Emily meets Victoria wearing a wire. After Victoria mentions details of the plot, she is arrested for conspiracy to commit murder and securities fraud. Emily, due to double jeopardy, cannot be charged as criminally responsible for her part in Martin’s murder. As retaliation for Emily’s part in the plot, Jonathan, who still oversees her case, prescribes her Thorazine and Depakote and describes their unpleasant side effects. She is sent back to the mental ward for refusing treatment, and Jonathan regains his family and reputation.It’s an edge-of-your-mind thriller rather than an edge-of-your- seat thriller. Never really scared, always questioning the moral and psychological behaviour of these characters. The ending takes some strange, sexually-charged turns, and perhaps a bit more conclusive than I was originally expecting, but don’t worry, you can still question where the line is between right and wrong and when each character crossed it.

REVIEW: ST. VINCENT

CAST

Melissa McCarthy (Mike & Molly)
Bill Murray (Zombieland)
Naomi Watts (King Kong)
Chris O’ Dowd (This Is 40)
Terrence Howard (Iron Man)
Jaeden Lieberher (Midnight Special)
Nate Corddry (Mom)
Ann Dowd (Compliance)
Reg E. Cathey (Fantastic Four)

Vincent MacKenna is a retired grumpy alcoholic Vietnam War veteran, living in Sheepshead Bay who smokes and gambles regularly. His wife, Sandy, developed Alzheimer’s years ago and can no longer recognize him, but he poses as a doctor to visit her and does her laundry. Vincent’s only close friends are a pregnant Russian sex worker named Daka and his cat, Felix. Despite his aggressive attitude toward strangers, Vincent has acquaintances who admire and care about him.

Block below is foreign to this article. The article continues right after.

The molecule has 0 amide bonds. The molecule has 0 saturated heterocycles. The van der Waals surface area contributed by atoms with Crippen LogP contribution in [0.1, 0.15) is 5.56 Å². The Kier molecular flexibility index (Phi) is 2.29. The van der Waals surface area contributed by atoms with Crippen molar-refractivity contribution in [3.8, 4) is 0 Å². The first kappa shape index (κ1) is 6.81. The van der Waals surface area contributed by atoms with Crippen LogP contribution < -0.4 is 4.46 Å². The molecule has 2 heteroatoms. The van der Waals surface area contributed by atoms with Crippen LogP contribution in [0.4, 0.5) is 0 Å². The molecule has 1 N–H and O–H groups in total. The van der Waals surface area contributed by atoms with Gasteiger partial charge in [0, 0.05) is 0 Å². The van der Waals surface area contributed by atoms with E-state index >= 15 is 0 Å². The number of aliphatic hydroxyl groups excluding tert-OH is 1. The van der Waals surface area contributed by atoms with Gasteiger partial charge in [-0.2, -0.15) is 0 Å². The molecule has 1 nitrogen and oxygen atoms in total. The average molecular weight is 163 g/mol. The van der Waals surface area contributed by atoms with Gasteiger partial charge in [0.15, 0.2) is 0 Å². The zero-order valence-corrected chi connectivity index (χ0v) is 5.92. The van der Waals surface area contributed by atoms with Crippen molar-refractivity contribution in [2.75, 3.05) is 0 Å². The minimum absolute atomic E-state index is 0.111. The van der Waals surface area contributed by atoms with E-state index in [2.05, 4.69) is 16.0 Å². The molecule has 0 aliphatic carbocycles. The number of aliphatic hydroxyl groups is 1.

Vincent’s 30-year-old Chrysler LeBaron gets damaged by a tree branch felled by his new neighbors’ moving van. Maggie Bronstein, a radiology tech divorcee, and her son Oliver meet Vincent, who demands payment for the damage. Maggie does the best to provide for Oliver, who is ostracized and bullied at his Catholic school, but is a knowledgeable, friendly boy, welcomed warmly by his new teacher. On his first day at his school, Oliver’s phone, wallet and house keys are stolen by his classmate Robert. Oliver asks Vincent if he can stay at his home until his mother comes home from work. Vincent offers to continue babysitting for a fee.